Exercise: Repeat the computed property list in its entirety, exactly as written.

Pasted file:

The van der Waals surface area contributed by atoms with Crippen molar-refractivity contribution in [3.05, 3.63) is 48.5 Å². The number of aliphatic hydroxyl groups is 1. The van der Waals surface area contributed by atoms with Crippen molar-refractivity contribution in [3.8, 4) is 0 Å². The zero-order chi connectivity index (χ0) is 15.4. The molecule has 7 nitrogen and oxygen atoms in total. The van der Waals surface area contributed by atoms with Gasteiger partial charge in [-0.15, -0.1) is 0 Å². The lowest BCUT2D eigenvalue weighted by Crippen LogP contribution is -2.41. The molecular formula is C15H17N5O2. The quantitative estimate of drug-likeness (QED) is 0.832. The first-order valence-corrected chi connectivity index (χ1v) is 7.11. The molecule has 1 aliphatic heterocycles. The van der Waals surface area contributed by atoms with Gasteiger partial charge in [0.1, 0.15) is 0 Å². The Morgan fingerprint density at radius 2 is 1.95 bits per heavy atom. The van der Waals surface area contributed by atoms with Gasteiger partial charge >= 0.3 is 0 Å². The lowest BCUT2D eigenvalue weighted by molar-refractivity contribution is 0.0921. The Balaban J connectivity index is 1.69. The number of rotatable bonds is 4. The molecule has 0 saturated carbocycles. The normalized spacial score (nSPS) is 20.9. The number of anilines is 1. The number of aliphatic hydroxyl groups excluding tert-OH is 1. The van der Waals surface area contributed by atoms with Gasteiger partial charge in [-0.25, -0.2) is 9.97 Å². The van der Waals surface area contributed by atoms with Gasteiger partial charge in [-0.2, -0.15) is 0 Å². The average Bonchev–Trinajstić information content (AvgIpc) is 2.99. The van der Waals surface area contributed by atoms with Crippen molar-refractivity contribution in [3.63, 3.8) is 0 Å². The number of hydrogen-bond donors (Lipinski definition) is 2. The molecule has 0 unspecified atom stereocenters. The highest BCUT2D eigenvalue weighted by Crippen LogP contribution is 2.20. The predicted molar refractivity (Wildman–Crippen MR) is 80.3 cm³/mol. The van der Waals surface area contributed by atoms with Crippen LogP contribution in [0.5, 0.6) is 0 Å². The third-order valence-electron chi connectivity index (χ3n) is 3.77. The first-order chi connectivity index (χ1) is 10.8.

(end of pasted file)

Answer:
The van der Waals surface area contributed by atoms with Crippen molar-refractivity contribution in [3.05, 3.63) is 48.5 Å². The number of aliphatic hydroxyl groups is 1. The van der Waals surface area contributed by atoms with Crippen molar-refractivity contribution in [3.8, 4) is 0 Å². The zero-order chi connectivity index (χ0) is 15.4. The molecule has 7 nitrogen and oxygen atoms in total. The van der Waals surface area contributed by atoms with Gasteiger partial charge in [-0.15, -0.1) is 0 Å². The lowest BCUT2D eigenvalue weighted by Crippen LogP contribution is -2.41. The molecular formula is C15H17N5O2. The quantitative estimate of drug-likeness (QED) is 0.832. The first-order valence-corrected chi connectivity index (χ1v) is 7.11. The molecule has 1 aliphatic heterocycles. The van der Waals surface area contributed by atoms with Gasteiger partial charge in [0.1, 0.15) is 0 Å². The Morgan fingerprint density at radius 2 is 1.95 bits per heavy atom. The van der Waals surface area contributed by atoms with Gasteiger partial charge >= 0.3 is 0 Å². The lowest BCUT2D eigenvalue weighted by molar-refractivity contribution is 0.0921. The Balaban J connectivity index is 1.69. The number of rotatable bonds is 4. The molecule has 0 saturated carbocycles. The normalized spacial score (nSPS) is 20.9. The number of anilines is 1. The number of aliphatic hydroxyl groups excluding tert-OH is 1. The van der Waals surface area contributed by atoms with Gasteiger partial charge in [-0.25, -0.2) is 9.97 Å². The van der Waals surface area contributed by atoms with Gasteiger partial charge in [-0.2, -0.15) is 0 Å². The average Bonchev–Trinajstić information content (AvgIpc) is 2.99. The van der Waals surface area contributed by atoms with Crippen molar-refractivity contribution in [3.63, 3.8) is 0 Å². The number of hydrogen-bond donors (Lipinski definition) is 2. The molecule has 0 unspecified atom stereocenters. The highest BCUT2D eigenvalue weighted by Crippen LogP contribution is 2.20. The predicted molar refractivity (Wildman–Crippen MR) is 80.3 cm³/mol. The van der Waals surface area contributed by atoms with Crippen LogP contribution in [0.5, 0.6) is 0 Å². The third-order valence-electron chi connectivity index (χ3n) is 3.77. The first-order chi connectivity index (χ1) is 10.8.